The Nippon Ham Fighters have agreed to post ace pitcher Kohei Arihara and center fielder Haruki Nishikawa, both 28, Sports Nippon first reported Tuesday, news that has since been confirmed by multiple outlets.
The Fighters are one of the Pacific League’s two minor powers over the past decade, but unlike their growth spurt after posting Yu Darvish, the team has skidded since sending Shohei Ohtani to the majors in 2018. Now they will lose a quality leadoff man — if someone takes Nishikawa — and their best pitcher, Arihara.
Japanese teams used to be able to decline insufficient posting fees but have since signed away those rights to MLB, so their only return in a soft market for Japanese position players is going to be minimal.
Arihara should net them around $10 million in fees when all is said and done.
The Fighters are in an interesting position. The team is not positioned to win for the next few years, and they will open their own stadium in 2023. Once they leave Sapporo Dome, the club will turn into a money-making machine, that could fund massive development and allow them to challenge the SoftBank Hawks, something they are incapable of at this instant.
The Seibu Lions have also invested heavily in infrastructure around the team’s home base in Saitama Prefecture on the western outskirts of Tokyo. That will likely keep the Lions from tumbling to where the Fighters are now, but their stadium’s location is always going to be a bottleneck for future success.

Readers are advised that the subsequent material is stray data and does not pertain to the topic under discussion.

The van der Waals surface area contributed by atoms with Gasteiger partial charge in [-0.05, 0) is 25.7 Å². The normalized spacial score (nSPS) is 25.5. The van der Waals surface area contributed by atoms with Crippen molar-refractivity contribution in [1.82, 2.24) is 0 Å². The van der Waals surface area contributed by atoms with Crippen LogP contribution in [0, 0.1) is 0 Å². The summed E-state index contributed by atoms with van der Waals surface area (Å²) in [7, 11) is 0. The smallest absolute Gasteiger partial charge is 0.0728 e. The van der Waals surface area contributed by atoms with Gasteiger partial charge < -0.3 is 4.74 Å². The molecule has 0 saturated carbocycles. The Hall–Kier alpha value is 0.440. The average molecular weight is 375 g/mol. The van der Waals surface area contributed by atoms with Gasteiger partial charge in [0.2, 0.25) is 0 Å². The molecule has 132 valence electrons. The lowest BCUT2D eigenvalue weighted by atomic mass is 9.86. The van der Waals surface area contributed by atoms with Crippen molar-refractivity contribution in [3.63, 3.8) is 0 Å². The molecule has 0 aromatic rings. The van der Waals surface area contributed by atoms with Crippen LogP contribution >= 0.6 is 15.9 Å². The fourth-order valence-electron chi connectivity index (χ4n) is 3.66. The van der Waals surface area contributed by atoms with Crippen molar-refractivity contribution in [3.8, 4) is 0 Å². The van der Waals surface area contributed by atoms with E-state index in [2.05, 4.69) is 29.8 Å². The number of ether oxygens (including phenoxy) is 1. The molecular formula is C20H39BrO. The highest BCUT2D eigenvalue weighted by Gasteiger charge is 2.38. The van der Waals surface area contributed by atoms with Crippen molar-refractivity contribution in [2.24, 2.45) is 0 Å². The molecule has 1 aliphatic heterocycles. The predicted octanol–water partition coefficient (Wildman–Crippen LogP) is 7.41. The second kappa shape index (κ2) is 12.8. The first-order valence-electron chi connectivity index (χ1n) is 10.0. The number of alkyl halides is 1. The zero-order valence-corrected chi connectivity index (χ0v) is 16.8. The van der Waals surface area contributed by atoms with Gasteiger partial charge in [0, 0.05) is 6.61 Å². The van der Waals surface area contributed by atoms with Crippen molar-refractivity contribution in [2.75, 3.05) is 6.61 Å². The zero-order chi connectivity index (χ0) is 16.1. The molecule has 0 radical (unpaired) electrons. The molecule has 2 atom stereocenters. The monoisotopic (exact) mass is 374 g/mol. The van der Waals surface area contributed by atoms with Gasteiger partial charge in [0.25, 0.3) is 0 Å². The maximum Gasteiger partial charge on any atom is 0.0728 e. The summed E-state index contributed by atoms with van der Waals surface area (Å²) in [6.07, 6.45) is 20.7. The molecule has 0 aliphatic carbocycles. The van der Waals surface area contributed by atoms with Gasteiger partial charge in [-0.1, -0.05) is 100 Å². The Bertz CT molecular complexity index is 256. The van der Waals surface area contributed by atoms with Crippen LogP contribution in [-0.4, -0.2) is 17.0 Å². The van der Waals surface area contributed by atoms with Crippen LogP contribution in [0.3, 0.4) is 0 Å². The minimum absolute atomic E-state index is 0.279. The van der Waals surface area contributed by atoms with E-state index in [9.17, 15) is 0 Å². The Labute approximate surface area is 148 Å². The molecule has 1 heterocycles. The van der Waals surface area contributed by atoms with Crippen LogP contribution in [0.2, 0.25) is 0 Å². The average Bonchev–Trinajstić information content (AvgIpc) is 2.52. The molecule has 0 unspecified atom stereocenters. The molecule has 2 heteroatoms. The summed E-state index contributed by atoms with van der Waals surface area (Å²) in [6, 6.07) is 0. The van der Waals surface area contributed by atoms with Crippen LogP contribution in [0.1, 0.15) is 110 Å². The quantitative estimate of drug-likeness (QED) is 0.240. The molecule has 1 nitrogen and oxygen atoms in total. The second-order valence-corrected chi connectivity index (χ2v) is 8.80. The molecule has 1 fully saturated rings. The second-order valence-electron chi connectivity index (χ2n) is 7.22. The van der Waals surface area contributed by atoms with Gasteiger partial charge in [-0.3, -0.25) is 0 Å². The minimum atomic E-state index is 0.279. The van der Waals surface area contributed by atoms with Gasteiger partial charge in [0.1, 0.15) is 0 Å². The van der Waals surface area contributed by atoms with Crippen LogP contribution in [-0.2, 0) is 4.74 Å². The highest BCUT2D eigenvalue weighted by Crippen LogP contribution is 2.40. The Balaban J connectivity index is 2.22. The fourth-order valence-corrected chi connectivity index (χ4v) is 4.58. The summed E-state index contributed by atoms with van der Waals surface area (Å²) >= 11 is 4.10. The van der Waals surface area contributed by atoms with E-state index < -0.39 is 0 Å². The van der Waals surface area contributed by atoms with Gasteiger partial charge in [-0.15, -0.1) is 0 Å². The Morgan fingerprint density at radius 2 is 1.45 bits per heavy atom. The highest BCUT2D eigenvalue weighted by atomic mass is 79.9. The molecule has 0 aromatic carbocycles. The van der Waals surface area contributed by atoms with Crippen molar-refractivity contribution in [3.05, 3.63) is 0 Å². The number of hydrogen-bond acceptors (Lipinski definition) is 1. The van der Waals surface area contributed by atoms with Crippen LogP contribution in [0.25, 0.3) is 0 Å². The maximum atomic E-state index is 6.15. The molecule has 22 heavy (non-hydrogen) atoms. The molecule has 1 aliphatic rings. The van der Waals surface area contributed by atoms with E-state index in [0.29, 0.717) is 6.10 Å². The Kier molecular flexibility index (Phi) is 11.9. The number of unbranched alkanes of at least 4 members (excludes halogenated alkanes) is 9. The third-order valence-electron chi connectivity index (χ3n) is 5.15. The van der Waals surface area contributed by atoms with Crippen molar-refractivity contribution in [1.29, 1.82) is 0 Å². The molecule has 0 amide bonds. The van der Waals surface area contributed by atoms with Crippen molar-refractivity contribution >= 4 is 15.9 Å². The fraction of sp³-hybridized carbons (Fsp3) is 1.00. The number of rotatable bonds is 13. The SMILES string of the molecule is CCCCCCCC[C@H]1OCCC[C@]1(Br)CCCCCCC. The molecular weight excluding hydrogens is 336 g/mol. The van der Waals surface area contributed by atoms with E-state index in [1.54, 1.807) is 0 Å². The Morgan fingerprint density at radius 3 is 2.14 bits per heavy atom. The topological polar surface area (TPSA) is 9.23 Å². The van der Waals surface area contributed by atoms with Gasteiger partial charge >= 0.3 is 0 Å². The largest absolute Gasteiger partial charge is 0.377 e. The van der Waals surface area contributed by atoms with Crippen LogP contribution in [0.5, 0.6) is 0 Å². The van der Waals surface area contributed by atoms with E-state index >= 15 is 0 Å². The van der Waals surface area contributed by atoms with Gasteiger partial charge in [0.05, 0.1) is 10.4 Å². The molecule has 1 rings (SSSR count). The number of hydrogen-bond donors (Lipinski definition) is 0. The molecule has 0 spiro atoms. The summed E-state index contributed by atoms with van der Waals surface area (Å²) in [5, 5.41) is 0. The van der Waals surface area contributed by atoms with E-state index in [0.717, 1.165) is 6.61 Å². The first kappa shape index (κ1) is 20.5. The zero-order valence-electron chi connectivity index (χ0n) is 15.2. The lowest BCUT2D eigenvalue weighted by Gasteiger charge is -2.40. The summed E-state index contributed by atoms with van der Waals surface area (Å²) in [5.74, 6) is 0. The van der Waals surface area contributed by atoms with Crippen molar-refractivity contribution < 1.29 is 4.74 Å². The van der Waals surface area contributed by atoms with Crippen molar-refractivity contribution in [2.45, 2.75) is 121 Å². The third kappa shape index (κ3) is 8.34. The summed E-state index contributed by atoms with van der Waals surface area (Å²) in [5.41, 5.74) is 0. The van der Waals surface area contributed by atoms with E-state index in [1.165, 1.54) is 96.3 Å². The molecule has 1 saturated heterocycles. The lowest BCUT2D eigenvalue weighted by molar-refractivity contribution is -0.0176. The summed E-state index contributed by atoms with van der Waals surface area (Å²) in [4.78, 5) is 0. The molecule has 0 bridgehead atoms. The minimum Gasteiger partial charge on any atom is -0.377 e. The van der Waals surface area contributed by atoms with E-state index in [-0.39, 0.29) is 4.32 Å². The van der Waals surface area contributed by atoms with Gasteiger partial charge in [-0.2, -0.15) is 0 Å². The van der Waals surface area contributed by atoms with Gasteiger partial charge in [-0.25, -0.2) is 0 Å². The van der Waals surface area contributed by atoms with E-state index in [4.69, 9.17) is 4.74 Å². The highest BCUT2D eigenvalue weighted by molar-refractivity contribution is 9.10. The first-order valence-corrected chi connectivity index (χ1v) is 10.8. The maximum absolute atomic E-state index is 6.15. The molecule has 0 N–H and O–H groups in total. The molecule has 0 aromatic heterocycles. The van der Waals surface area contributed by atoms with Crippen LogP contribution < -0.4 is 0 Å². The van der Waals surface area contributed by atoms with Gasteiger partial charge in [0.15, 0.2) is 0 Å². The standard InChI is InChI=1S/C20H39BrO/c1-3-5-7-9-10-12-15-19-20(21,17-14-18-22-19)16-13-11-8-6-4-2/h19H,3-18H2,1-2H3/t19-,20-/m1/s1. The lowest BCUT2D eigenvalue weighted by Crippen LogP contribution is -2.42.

With Arihara and Nishikawa going into the December posting market, and Lotte Marines right-hander Ayumu Ishikawa taking a pass, that leaves Yomiuri Giants ace Tomoyuki Sugano left as the big name yet to decide. There has been chatter about Marines reliever Hirokazu Sawamura, and MLB teams ARE interested in his wild, fastball-forkball arsenal, but Sugano is the prize if he and the Giants decide the time is right.
Sugano will be an international free agent a year from now, and the Giants would love to keep him around to help at a third straight Japan Series defeat, I mean birth, but in the way few MLB teams and fans would understand, the Giants owe him the chance to go if he likes.
Sugano pitched OK in Game 1 of the Japan Series on Saturday, and the game could easily have gone the other way, but if you want to see the real deal, watch him in the 2017 WBC semifinal against the United States.